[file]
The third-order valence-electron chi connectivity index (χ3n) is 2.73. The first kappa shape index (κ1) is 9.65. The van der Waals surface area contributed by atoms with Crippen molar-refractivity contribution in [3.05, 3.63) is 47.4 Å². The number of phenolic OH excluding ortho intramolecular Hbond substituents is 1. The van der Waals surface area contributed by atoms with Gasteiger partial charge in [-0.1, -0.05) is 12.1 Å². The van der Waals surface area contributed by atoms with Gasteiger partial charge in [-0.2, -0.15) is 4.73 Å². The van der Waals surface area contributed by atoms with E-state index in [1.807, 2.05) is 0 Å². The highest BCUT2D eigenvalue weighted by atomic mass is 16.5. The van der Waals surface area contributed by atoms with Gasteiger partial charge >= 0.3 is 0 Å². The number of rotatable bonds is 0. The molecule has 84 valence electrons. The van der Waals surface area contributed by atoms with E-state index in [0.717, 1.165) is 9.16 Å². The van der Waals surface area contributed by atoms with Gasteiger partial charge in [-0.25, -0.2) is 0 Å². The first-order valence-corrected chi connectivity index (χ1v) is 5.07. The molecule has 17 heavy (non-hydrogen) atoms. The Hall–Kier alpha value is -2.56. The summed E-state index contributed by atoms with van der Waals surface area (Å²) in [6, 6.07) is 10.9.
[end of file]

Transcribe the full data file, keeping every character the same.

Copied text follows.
The third-order valence-electron chi connectivity index (χ3n) is 2.73. The first kappa shape index (κ1) is 9.65. The van der Waals surface area contributed by atoms with Crippen molar-refractivity contribution in [3.05, 3.63) is 47.4 Å². The number of phenolic OH excluding ortho intramolecular Hbond substituents is 1. The van der Waals surface area contributed by atoms with Gasteiger partial charge in [-0.1, -0.05) is 12.1 Å². The van der Waals surface area contributed by atoms with Gasteiger partial charge in [-0.2, -0.15) is 4.73 Å². The van der Waals surface area contributed by atoms with E-state index in [1.807, 2.05) is 0 Å². The highest BCUT2D eigenvalue weighted by atomic mass is 16.5. The van der Waals surface area contributed by atoms with Gasteiger partial charge >= 0.3 is 0 Å². The number of rotatable bonds is 0. The molecule has 84 valence electrons. The van der Waals surface area contributed by atoms with E-state index in [0.717, 1.165) is 9.16 Å². The van der Waals surface area contributed by atoms with Gasteiger partial charge in [-0.25, -0.2) is 0 Å². The first-order valence-corrected chi connectivity index (χ1v) is 5.07. The molecule has 17 heavy (non-hydrogen) atoms. The Hall–Kier alpha value is -2.56. The summed E-state index contributed by atoms with van der Waals surface area (Å²) in [6, 6.07) is 10.9.